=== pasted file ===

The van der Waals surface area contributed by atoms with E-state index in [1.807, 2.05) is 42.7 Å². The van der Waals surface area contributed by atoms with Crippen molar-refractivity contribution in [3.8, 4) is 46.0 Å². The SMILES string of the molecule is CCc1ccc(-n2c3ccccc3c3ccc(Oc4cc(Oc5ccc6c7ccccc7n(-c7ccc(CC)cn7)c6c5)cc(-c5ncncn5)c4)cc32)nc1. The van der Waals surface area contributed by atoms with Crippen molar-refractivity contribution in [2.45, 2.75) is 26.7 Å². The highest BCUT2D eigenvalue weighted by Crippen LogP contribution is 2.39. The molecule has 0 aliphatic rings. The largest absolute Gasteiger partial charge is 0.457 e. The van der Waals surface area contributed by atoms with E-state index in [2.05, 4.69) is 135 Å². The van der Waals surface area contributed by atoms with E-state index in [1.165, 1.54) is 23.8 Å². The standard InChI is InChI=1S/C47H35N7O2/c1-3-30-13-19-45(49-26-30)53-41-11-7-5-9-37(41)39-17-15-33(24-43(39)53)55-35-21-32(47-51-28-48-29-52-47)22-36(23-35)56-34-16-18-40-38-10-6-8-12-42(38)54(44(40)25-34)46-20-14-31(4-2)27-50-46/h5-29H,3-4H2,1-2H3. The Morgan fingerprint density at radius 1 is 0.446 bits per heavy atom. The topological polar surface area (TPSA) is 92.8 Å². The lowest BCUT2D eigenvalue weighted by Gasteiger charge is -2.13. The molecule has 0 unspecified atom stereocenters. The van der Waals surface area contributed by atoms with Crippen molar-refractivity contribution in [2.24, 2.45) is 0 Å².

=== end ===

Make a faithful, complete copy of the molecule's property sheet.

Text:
The van der Waals surface area contributed by atoms with E-state index in [1.807, 2.05) is 42.7 Å². The van der Waals surface area contributed by atoms with Crippen molar-refractivity contribution in [3.8, 4) is 46.0 Å². The SMILES string of the molecule is CCc1ccc(-n2c3ccccc3c3ccc(Oc4cc(Oc5ccc6c7ccccc7n(-c7ccc(CC)cn7)c6c5)cc(-c5ncncn5)c4)cc32)nc1. The van der Waals surface area contributed by atoms with Crippen molar-refractivity contribution in [2.45, 2.75) is 26.7 Å². The highest BCUT2D eigenvalue weighted by Crippen LogP contribution is 2.39. The molecule has 0 aliphatic rings. The largest absolute Gasteiger partial charge is 0.457 e. The van der Waals surface area contributed by atoms with E-state index in [2.05, 4.69) is 135 Å². The van der Waals surface area contributed by atoms with E-state index in [1.165, 1.54) is 23.8 Å². The standard InChI is InChI=1S/C47H35N7O2/c1-3-30-13-19-45(49-26-30)53-41-11-7-5-9-37(41)39-17-15-33(24-43(39)53)55-35-21-32(47-51-28-48-29-52-47)22-36(23-35)56-34-16-18-40-38-10-6-8-12-42(38)54(44(40)25-34)46-20-14-31(4-2)27-50-46/h5-29H,3-4H2,1-2H3. The Morgan fingerprint density at radius 1 is 0.446 bits per heavy atom. The topological polar surface area (TPSA) is 92.8 Å². The lowest BCUT2D eigenvalue weighted by Gasteiger charge is -2.13. The molecule has 0 unspecified atom stereocenters. The van der Waals surface area contributed by atoms with Crippen molar-refractivity contribution in [2.24, 2.45) is 0 Å².